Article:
The Strangest Story of All

Out of the hundreds of books—novels, novellas, short stories, nonfiction— that I’ve read in my lifetime, none has a story as strange as the one which Christians celebrate this weekend. Whenever I read the tale of Easter, I feel perplexed. Most of us don’t. Most of us are either skeptical or unquestioning. In the first instance, what’s with a dead guy coming back to life? Resurrection’s a nice metaphor—it’s spring and the daffodils are rising from the dead, and beyond that, it’s whatever. At the opposite extreme, there are those Christians who have absolute faith in Jesus, the tombstone-roller with a string of miracles already on his resume. Easter’s the ultimate one-off. He’s God, after all.

I’m neither a dismissive skeptic nor a hard-core believer. I’m a writer who loves and appreciates the mystery of life that surrounds us, who knows that in creative moments, it’s possible to step outside the confines of time and to glimpse extraordinary visions. “Life is not a series of gig-lamps symmetrically arranged,” wrote Virginia Woolf, “but a luminous halo, a semi-transparent envelope surrounding us from the beginning of consciousness to the end.”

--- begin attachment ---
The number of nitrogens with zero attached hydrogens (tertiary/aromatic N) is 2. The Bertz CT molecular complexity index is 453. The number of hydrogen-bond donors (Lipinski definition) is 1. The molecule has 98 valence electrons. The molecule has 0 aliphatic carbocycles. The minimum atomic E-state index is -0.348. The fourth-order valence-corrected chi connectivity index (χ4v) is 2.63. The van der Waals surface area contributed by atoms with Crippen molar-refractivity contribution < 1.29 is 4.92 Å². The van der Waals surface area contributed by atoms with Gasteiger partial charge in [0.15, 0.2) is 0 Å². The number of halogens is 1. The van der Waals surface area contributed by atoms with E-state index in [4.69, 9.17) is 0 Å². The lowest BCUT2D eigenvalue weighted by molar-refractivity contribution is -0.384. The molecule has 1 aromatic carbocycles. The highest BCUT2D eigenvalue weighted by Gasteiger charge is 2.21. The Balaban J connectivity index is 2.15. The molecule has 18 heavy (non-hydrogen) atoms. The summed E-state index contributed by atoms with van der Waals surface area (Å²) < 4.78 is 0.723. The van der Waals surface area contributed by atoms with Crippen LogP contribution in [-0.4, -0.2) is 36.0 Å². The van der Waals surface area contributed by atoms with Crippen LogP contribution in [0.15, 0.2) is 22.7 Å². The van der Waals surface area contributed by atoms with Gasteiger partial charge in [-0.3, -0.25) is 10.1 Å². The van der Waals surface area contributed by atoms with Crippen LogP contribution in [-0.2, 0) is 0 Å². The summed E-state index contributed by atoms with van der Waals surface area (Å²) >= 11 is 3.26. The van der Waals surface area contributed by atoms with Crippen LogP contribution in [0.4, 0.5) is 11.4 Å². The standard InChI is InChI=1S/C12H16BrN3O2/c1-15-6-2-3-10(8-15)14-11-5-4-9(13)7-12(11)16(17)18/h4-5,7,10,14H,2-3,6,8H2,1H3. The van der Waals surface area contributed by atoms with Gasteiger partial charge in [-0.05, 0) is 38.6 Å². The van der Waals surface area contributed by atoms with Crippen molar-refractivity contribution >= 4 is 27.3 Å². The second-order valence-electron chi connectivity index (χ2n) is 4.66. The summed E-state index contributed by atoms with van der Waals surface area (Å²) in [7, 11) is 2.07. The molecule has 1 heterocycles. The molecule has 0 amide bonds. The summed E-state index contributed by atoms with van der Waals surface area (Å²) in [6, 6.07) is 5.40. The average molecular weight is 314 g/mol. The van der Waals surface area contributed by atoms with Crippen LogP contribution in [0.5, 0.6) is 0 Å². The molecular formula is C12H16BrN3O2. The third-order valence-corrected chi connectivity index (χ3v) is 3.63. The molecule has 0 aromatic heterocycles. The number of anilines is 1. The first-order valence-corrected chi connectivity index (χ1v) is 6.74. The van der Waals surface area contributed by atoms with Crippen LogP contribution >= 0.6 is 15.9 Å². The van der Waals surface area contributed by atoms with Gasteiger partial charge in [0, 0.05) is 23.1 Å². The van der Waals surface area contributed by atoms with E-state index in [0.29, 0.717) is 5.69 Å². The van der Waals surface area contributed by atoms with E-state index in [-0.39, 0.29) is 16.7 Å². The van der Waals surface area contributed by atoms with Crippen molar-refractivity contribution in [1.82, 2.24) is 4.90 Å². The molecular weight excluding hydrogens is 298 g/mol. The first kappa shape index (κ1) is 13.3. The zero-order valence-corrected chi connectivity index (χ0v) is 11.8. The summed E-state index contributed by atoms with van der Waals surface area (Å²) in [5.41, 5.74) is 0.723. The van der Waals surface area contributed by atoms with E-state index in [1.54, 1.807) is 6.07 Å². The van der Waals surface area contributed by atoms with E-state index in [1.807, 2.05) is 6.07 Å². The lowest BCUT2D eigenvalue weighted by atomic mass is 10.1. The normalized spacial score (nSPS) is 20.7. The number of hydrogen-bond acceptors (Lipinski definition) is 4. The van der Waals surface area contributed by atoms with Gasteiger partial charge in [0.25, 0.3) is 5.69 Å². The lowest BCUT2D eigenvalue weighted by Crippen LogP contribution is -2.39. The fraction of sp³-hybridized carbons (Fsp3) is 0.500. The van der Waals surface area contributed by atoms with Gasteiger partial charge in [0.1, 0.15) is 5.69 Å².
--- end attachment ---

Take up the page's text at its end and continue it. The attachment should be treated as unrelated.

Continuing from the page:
Mystery counts for me as a writer—awe and wonderment, respect for those things that we cannot understand, even as we struggle to express them in words. Mystery drives us onward. In this spirit, I’m also a student of theology, and with great literary and scholarly interest, I’ve studied the four gospels and their breathless eyewitness accounts of the first Easter morning, none of which quite agree. As a writer, I approach these heartfelt and puzzling declarations, mindful of the “luminous halo” that also enveloped those scribes of long ago, sensing the truth-value of statements that are beyond me. I conclude that there’s no way to prove or disprove the events of Easter.

Yet as a writer, I’m not dismayed by this claim of resurrection.  It’s just too mysterious, too full of wonder to dismiss outright. It’s the strangest story, real and surreal, filled with both reportage and narrative invention. It invites us to peer through the veil of time, and there the story ends. Or maybe it just keeps right on going, as good stories do, alive in the world and in us.

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2 Comments

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2 responses to “The Strangest Story of All

  1. Gimlett

    If the books that claim resurrection are in conflict, “none of which quite agree” and “It’s the strangest story, real and surreal, filled with both reportage and narrative invention”, isn’t then … just a story? Or is it? mmmm…

  2. Sorry I didn’t get to your comment sooner…out of town and unconnected…but it’s interesting to me that many scholars of this strange story expect that multiple eyewitness accounts will disagree in some details. They see this as arguing for the tale’s validity, since most of us are inexact observers of true events. We don’t always have videocams running, and they sure didn’t back then!

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